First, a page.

Beautiful Bokeh Backgrounds

In case you’re unfamiliar with the term ‘bokeh’, it’s a photographic term for an aesthetically pleasing blur you get when the background is out of focus.  Bokeh is from the Japanese word ‘boke’ meaning ‘blur’ or ‘haze’ and as far as I can ascertain, it is pronounced “bo-kay”.  However, I may be wrong but, irrespective of how you pronounce it, it’s a fun technique to try out.

To begin, choose 3 complimentary ink colours and, using sponge daubers or sponge pieces, smoosh ink onto cardstock in random places gradually blending the colours together at the edges.  Leave to dry.

Next, you’ll need to make a bokeh stencil.  Cut a selection of circle sizes out of a sheet of acetate or glossy card.  You will need a pigment ink for the circles so that they show up on the coloured background.

Using a clean sponge dauber, apply the white ink in circles, moving the holes around the background and overlapping other circles in places.  Leave to dry.

The last part is to use your unique background to create a beautiful card.  I used gold embossing powder and the hot air balloons from the recently retired Lift Me Up set to finish my card.

I enjoyed the inking process so I decided to try out another in purples and yellow.  What I discovered in making this one into a card is that you can’t stamp silhouettes on it with Memento ink as it dries to a dirty grey colour.  Black Stazon works though, as you can see from my little experiment; S=Stazon, M=Memento.

As this inking disaster had ruined my bokeh panel, I cut off the offending half and snatched victory from the jaws of defeat with silver embossed dandelions on the remaining half of the panel.

If you can’t be bothered with any of the above, you can use the Bokeh Dots background stamp.  These stamps are a little tricky to ink as if there’s too much ink on the stamp, it loses the effect. Applying the ink using a brayer worked better for me.

Whilst I had the stamp set out, I decided to use the other stamp in the set too, which is a starburst/firework kind of effect.

 

 

Images © 2019 Stampin’ Up!

Waterfront Whiz

I’ve been meaning to have a go with the Waterfront stamp set for a while since it gives the illusion of a water-coloured image with just some simple stamping – handy for those of us (like me) that can’t paint for toffee!

There are some great images of mountains, land masses, water and trees which can be combined to create romantic, relaxing or vibrant scenes, depending on your chosen colour palette.

My first card was inspired by the beautiful weather we’ve had on the South coast of the UK the past few days.  All along the seafront where we live are loads of beach huts and there’s a cute little beach hut stamp in the set which I stamped in Pretty Peacock, Real Red and Mint Macaron for a fun look.

I went over the sea with clear Wink Of Stella to give that sparkle of the sun reflecting off the waves.  A Pretty Peacock layer on a Crushed Curry cardbase finishes the beachy, sunny card.

My second card was inspired by Amanda Bates from the Craft Spa and her ‘out of the frame’ style card.  I first stamped the mountains using Smoky Slate together with some Blackberry Bliss dabbed on with a sponge dauber.  I could have done with a paler purple, like Highland Heather, but I don’t have one so I had to think of another way to get the purpley hue.  The mountains in the background were stamped with 2nd and 3rd generation Smoky Slate.  I made a definite land mass by inking up half the land stamp along the edge of the Blackberry Bliss stamp pad, to give me a straight horizon.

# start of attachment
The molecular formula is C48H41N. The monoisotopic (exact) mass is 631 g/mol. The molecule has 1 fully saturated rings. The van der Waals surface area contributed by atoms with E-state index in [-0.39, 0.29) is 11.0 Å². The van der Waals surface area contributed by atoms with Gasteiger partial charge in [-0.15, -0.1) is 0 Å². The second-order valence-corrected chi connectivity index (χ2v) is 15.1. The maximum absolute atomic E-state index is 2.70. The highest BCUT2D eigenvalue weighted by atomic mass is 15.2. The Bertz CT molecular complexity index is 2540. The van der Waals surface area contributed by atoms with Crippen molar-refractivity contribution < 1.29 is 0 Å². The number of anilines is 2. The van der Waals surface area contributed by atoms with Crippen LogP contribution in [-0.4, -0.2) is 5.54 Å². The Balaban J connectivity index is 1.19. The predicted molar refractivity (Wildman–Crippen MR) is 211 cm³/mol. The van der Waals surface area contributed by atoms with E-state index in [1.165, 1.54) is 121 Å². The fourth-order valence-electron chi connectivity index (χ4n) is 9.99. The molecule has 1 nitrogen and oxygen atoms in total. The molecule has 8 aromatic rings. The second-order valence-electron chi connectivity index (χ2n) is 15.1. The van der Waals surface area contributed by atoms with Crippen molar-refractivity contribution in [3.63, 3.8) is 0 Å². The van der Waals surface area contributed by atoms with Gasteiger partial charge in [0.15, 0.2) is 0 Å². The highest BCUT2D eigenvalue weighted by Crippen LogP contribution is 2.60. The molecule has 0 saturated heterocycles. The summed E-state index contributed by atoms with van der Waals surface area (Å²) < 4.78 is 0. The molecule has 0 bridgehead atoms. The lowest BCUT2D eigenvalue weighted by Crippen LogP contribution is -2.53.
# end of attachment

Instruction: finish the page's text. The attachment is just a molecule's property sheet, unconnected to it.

I stamped the water and then filled in any gaps along the shoreline with some ink and the Wink of Stella brush.

The tree stamp is too large to use whole for this kind of scene so the trick is to just ink up the top sections of the trees.

I die cut the centre section of the scene using the Stitched Rectangles Framelits…

…and then cut the centre section down further to create a border within the stamped border.

I think it’s really cool that by using different colour palettes with the same stamp set can create a card with a completely different mood.

 

 

 

 

 

Images ©2019 Stampin’ Up!

 

 

Marvellous Metallics

Last week I used foil sheets and embossing folders to provide interesting focal panels.  This week, I’m still embossing but using metallic embossing powder and heat.  I love using the metallic powders on dark card stock, especially the heating part – watching the powder melt and transform from matt granules to glorious shine!  Line style stamps work best for this technique so I decided an outing for the floral elements of Tea Together was in order.

I began by generously applying the Embossing Buddy over my Basic Black card front to remove static and oils from my fingers which would attract the embossing powder.  Next, I random stamped the various images using Versamark, rotating them and stamping off the edge too.  I also stamped another small flower on a scrap of black card, the sentiment and the large rose onto the liner.  I then applied gold embossing powder to the stamping and heat set it.

For my mat layer, I didn’t have enough gold foil sheet so I manufactured a bit using embossing powder.  This is a handy tip to employ too if your embossing powder doesn’t quite match your foil sheets.  To do this, I simply pressed the edges of the card onto the Versamark pad and then applied the powder.  It wasn’t completely uniform, more of a ‘hammered’ finish but I liked it.  If you wanted it to be smooth, you can apply another layer over the top.